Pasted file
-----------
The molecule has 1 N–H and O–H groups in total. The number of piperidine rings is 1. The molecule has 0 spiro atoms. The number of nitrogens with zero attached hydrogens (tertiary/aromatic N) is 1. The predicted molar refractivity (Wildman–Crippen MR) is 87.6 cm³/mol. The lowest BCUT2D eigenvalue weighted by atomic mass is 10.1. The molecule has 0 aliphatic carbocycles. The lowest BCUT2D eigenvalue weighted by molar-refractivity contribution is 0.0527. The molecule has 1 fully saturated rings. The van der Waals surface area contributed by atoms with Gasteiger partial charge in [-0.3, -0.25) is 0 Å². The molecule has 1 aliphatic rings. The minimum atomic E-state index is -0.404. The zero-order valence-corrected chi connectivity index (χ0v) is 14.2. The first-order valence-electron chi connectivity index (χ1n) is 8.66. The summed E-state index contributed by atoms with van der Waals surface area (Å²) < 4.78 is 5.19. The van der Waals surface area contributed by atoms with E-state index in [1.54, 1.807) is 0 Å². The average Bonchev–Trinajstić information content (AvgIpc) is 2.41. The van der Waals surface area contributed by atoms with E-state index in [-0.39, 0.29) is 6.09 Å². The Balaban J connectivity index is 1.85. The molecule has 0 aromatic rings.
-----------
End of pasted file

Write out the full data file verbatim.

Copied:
The molecule has 1 N–H and O–H groups in total. The number of piperidine rings is 1. The molecule has 0 spiro atoms. The number of nitrogens with zero attached hydrogens (tertiary/aromatic N) is 1. The predicted molar refractivity (Wildman–Crippen MR) is 87.6 cm³/mol. The lowest BCUT2D eigenvalue weighted by atomic mass is 10.1. The molecule has 0 aliphatic carbocycles. The lowest BCUT2D eigenvalue weighted by molar-refractivity contribution is 0.0527. The molecule has 1 fully saturated rings. The van der Waals surface area contributed by atoms with Gasteiger partial charge in [-0.3, -0.25) is 0 Å². The molecule has 1 aliphatic rings. The minimum atomic E-state index is -0.404. The zero-order valence-corrected chi connectivity index (χ0v) is 14.2. The first-order valence-electron chi connectivity index (χ1n) is 8.66. The summed E-state index contributed by atoms with van der Waals surface area (Å²) < 4.78 is 5.19. The van der Waals surface area contributed by atoms with E-state index in [1.54, 1.807) is 0 Å². The average Bonchev–Trinajstić information content (AvgIpc) is 2.41. The van der Waals surface area contributed by atoms with E-state index in [-0.39, 0.29) is 6.09 Å². The Balaban J connectivity index is 1.85. The molecule has 0 aromatic rings.